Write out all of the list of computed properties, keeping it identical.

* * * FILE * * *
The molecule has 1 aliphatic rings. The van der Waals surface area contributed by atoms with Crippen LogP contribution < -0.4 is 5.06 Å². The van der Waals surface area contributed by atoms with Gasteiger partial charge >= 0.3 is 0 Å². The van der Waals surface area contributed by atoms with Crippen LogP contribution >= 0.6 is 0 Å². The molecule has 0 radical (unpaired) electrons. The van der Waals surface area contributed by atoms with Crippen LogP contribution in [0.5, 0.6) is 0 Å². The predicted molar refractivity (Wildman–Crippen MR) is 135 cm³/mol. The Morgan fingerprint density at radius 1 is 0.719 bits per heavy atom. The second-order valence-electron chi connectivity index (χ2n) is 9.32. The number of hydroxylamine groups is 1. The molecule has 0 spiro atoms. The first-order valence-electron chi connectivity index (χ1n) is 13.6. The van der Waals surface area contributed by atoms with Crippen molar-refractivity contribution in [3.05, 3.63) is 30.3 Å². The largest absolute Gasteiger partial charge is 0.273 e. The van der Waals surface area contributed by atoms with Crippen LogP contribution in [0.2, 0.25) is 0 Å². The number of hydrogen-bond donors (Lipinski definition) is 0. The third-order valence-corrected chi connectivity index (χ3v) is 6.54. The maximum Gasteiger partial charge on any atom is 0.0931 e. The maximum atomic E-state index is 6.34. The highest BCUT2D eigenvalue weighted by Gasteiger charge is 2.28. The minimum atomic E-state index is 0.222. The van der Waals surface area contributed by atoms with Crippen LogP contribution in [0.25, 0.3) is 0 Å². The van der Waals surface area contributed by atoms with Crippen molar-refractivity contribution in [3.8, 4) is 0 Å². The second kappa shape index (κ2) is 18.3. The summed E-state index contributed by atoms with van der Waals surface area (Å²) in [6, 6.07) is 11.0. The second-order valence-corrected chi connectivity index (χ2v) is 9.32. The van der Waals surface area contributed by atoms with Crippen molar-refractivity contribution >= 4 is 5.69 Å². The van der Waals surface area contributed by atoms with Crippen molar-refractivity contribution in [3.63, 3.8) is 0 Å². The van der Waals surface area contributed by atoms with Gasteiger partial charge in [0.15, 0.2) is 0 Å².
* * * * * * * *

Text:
The molecule has 1 aliphatic rings. The van der Waals surface area contributed by atoms with Crippen LogP contribution < -0.4 is 5.06 Å². The van der Waals surface area contributed by atoms with Gasteiger partial charge >= 0.3 is 0 Å². The van der Waals surface area contributed by atoms with Crippen LogP contribution >= 0.6 is 0 Å². The molecule has 0 radical (unpaired) electrons. The van der Waals surface area contributed by atoms with Crippen LogP contribution in [0.5, 0.6) is 0 Å². The predicted molar refractivity (Wildman–Crippen MR) is 135 cm³/mol. The Morgan fingerprint density at radius 1 is 0.719 bits per heavy atom. The second-order valence-electron chi connectivity index (χ2n) is 9.32. The number of hydroxylamine groups is 1. The molecule has 0 spiro atoms. The first-order valence-electron chi connectivity index (χ1n) is 13.6. The van der Waals surface area contributed by atoms with Crippen molar-refractivity contribution in [3.05, 3.63) is 30.3 Å². The largest absolute Gasteiger partial charge is 0.273 e. The van der Waals surface area contributed by atoms with Crippen LogP contribution in [0.2, 0.25) is 0 Å². The number of hydrogen-bond donors (Lipinski definition) is 0. The third-order valence-corrected chi connectivity index (χ3v) is 6.54. The maximum Gasteiger partial charge on any atom is 0.0931 e. The maximum atomic E-state index is 6.34. The highest BCUT2D eigenvalue weighted by Gasteiger charge is 2.28. The minimum atomic E-state index is 0.222. The van der Waals surface area contributed by atoms with Crippen LogP contribution in [0.25, 0.3) is 0 Å². The van der Waals surface area contributed by atoms with Crippen molar-refractivity contribution in [3.8, 4) is 0 Å². The second kappa shape index (κ2) is 18.3. The summed E-state index contributed by atoms with van der Waals surface area (Å²) in [6, 6.07) is 11.0. The second-order valence-corrected chi connectivity index (χ2v) is 9.32. The van der Waals surface area contributed by atoms with Crippen molar-refractivity contribution >= 4 is 5.69 Å². The van der Waals surface area contributed by atoms with Crippen molar-refractivity contribution in [3.63, 3.8) is 0 Å². The van der Waals surface area contributed by atoms with Gasteiger partial charge in [0.15, 0.2) is 0 Å².